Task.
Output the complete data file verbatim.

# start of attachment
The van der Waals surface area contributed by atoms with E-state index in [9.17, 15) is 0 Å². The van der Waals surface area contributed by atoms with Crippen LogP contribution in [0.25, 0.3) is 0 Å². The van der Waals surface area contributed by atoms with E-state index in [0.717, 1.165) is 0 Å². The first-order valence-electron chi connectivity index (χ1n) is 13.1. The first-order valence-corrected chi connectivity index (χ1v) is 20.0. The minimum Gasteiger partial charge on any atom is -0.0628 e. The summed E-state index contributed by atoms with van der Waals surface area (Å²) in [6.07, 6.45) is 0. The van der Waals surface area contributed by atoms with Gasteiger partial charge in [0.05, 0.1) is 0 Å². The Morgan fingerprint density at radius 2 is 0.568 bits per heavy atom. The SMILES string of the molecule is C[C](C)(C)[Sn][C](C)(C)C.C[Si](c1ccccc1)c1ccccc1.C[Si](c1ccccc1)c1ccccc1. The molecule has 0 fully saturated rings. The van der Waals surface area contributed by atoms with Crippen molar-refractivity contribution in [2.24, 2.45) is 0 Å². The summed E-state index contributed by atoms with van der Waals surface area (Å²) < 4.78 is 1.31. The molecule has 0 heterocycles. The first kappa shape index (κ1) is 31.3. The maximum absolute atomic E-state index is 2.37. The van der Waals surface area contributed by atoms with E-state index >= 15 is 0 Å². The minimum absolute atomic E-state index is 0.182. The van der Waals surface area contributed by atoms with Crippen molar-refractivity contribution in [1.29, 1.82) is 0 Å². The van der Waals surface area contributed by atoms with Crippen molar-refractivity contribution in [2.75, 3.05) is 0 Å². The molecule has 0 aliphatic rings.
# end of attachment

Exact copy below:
The van der Waals surface area contributed by atoms with E-state index in [9.17, 15) is 0 Å². The van der Waals surface area contributed by atoms with Crippen LogP contribution in [0.25, 0.3) is 0 Å². The van der Waals surface area contributed by atoms with E-state index in [0.717, 1.165) is 0 Å². The first-order valence-electron chi connectivity index (χ1n) is 13.1. The first-order valence-corrected chi connectivity index (χ1v) is 20.0. The minimum Gasteiger partial charge on any atom is -0.0628 e. The summed E-state index contributed by atoms with van der Waals surface area (Å²) in [6.07, 6.45) is 0. The van der Waals surface area contributed by atoms with Gasteiger partial charge in [0.05, 0.1) is 0 Å². The Morgan fingerprint density at radius 2 is 0.568 bits per heavy atom. The SMILES string of the molecule is C[C](C)(C)[Sn][C](C)(C)C.C[Si](c1ccccc1)c1ccccc1.C[Si](c1ccccc1)c1ccccc1. The molecule has 0 fully saturated rings. The van der Waals surface area contributed by atoms with Crippen molar-refractivity contribution in [2.24, 2.45) is 0 Å². The summed E-state index contributed by atoms with van der Waals surface area (Å²) < 4.78 is 1.31. The molecule has 0 heterocycles. The first kappa shape index (κ1) is 31.3. The maximum absolute atomic E-state index is 2.37. The van der Waals surface area contributed by atoms with E-state index >= 15 is 0 Å². The minimum absolute atomic E-state index is 0.182. The van der Waals surface area contributed by atoms with Crippen molar-refractivity contribution in [1.29, 1.82) is 0 Å². The van der Waals surface area contributed by atoms with Crippen molar-refractivity contribution in [2.75, 3.05) is 0 Å². The molecule has 0 aliphatic rings.